About the National Trust
The National Trust is a registered charity and completely independent of Government, therefore The National Trust relies heavily on subscribing members (now numbering over 3.4 million), donations, legacies, other supporters and revenue raised from commercial operations.
The National Trust was founded in 1895 by three Victorian philanthropists - Miss Octavia Hill, Sir Robert Hunter and Canon Hardwicke Rawnsley. Concerned about the impact of uncontrolled development and industrialisation, they set up the Trust to act as a guardian for the nation in the acquisition and protection of threatened coastline, countryside and buildings.
More than a century later, the National Trust cares for over 248,000 hectares (612,000 acres) of beautiful countryside in England, Wales and Northern Ireland, plus more than 700 miles of coastline and more than 200 buildings and gardens of outstanding interest and importance.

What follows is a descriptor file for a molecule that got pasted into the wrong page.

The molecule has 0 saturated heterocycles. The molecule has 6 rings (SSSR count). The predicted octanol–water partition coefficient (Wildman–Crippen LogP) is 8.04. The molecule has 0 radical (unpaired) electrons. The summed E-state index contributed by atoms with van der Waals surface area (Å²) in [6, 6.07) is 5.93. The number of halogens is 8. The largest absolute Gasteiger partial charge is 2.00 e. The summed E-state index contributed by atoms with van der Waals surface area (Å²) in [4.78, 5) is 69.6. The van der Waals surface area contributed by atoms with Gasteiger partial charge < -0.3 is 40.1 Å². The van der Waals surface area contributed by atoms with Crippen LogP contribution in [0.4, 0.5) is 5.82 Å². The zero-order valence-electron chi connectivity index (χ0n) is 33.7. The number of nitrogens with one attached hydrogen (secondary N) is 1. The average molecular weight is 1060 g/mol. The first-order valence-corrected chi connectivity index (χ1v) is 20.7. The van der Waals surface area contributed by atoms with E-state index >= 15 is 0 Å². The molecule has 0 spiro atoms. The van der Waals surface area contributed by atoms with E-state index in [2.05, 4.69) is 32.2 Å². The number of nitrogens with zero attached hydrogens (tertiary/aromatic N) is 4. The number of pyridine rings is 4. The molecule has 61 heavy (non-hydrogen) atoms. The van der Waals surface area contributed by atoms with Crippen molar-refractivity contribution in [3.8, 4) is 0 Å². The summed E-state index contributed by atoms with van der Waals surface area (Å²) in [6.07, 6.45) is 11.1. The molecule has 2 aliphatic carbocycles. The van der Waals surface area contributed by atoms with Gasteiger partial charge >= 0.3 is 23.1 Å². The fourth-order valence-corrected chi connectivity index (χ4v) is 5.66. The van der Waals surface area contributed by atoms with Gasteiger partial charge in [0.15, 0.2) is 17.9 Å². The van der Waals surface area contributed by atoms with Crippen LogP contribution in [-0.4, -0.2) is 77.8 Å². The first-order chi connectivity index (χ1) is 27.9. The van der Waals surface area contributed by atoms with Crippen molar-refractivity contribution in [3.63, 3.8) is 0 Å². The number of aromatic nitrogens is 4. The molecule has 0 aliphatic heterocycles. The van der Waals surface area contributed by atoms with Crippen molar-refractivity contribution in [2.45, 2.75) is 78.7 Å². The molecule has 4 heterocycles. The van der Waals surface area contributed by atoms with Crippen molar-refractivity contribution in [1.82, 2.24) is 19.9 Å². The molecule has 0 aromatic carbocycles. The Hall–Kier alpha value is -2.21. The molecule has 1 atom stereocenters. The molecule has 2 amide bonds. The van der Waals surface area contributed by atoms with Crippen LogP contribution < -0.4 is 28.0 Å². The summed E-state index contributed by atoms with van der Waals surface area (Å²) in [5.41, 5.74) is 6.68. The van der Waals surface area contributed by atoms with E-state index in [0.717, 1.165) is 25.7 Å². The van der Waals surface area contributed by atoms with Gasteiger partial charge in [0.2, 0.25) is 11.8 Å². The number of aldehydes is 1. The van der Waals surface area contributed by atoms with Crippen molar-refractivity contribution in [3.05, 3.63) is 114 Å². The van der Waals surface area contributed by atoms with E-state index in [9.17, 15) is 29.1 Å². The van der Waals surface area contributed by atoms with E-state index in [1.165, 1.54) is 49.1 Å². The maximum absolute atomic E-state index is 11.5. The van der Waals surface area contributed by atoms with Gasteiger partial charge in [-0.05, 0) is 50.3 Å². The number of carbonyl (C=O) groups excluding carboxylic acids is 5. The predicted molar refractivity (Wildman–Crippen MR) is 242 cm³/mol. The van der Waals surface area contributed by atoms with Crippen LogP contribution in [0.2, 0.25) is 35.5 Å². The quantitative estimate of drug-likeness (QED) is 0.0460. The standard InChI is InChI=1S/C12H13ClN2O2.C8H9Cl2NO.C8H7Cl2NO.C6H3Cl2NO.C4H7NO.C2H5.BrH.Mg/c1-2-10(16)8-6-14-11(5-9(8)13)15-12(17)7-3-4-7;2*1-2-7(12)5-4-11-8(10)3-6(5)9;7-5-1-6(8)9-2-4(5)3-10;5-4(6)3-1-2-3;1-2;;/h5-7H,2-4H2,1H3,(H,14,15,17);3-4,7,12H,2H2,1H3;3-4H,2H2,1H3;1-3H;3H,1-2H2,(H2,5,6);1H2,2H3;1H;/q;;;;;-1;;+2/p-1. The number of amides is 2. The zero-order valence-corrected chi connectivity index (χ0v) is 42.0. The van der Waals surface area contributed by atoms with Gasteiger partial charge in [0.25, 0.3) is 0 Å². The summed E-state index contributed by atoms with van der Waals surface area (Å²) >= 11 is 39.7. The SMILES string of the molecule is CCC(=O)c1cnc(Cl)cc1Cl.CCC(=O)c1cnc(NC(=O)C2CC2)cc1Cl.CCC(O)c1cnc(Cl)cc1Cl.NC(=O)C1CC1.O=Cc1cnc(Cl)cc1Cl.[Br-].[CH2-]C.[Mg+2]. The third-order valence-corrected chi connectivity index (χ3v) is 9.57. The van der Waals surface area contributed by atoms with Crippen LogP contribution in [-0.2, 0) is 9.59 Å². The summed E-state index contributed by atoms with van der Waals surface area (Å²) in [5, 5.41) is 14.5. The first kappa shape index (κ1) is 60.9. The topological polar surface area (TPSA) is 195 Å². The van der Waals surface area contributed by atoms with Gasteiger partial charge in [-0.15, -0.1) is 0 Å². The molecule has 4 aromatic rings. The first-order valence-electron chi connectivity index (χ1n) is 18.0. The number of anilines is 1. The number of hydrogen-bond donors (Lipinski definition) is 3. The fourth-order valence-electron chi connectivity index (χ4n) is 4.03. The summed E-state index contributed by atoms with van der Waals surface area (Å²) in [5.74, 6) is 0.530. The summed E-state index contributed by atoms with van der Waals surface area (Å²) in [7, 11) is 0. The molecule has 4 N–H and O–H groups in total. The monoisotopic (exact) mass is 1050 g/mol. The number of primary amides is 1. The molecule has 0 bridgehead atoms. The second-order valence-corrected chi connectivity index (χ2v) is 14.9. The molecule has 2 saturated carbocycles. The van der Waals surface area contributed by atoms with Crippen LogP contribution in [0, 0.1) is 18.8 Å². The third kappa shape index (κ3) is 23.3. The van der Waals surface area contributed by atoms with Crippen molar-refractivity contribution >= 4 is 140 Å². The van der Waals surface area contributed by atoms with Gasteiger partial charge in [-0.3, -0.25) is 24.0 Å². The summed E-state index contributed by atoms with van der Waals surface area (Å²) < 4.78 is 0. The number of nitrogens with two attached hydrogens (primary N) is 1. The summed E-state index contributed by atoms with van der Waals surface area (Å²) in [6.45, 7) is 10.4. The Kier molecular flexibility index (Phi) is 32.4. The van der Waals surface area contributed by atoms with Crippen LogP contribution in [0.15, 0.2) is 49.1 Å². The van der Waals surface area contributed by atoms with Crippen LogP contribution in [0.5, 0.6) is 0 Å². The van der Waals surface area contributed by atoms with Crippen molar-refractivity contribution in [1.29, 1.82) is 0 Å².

Most of these properties are held in perpetuity and so their future protection is secure. The vast majority are open to visitors and the Ntional Trust are constantly looking at ways in which they can improve public access and on-site facilities.
The National Trust now has 3.4 million members and 43,000 volunteers. More than 12 million people visited National Trust "pay for entry" properties in 2004, while an estimated 50 million visited their open air properties.
The National Trust protect and open to the public over 300 historic houses and gardens and 49 industrial monuments and mills.
The National Trust
also look after forests, woods, fens, beaches, farmland, downs, moorland,
islands, archaeological remains, castles, nature reserves, villages -
for ever, for everyone.
|Chedworth Roman Villa is owned by the National Trust. This is an independant guide to Chedworth Roman Villa based on visits to the site and material gathered from various sources|